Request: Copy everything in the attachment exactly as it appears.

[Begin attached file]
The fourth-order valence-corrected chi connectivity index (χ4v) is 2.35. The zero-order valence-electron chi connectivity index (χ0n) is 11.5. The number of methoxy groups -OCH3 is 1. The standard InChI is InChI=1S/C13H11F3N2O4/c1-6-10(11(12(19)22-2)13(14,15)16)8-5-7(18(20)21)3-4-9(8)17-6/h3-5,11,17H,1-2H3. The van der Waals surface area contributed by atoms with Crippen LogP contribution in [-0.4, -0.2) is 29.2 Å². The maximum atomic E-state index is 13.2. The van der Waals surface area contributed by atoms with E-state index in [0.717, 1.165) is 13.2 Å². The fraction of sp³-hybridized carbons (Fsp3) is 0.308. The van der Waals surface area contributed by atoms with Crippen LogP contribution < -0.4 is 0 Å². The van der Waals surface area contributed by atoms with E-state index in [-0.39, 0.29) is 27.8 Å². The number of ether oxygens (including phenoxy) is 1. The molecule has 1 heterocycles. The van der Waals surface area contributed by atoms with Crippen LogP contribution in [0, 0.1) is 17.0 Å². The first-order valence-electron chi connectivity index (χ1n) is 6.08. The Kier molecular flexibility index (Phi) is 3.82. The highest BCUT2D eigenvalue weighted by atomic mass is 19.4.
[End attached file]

The fourth-order valence-corrected chi connectivity index (χ4v) is 2.35. The zero-order valence-electron chi connectivity index (χ0n) is 11.5. The number of methoxy groups -OCH3 is 1. The standard InChI is InChI=1S/C13H11F3N2O4/c1-6-10(11(12(19)22-2)13(14,15)16)8-5-7(18(20)21)3-4-9(8)17-6/h3-5,11,17H,1-2H3. The van der Waals surface area contributed by atoms with Crippen LogP contribution in [-0.4, -0.2) is 29.2 Å². The maximum atomic E-state index is 13.2. The van der Waals surface area contributed by atoms with E-state index in [0.717, 1.165) is 13.2 Å². The fraction of sp³-hybridized carbons (Fsp3) is 0.308. The van der Waals surface area contributed by atoms with Crippen LogP contribution < -0.4 is 0 Å². The van der Waals surface area contributed by atoms with E-state index in [-0.39, 0.29) is 27.8 Å². The number of ether oxygens (including phenoxy) is 1. The molecule has 1 heterocycles. The van der Waals surface area contributed by atoms with Crippen LogP contribution in [0, 0.1) is 17.0 Å². The first-order valence-electron chi connectivity index (χ1n) is 6.08. The Kier molecular flexibility index (Phi) is 3.82. The highest BCUT2D eigenvalue weighted by atomic mass is 19.4.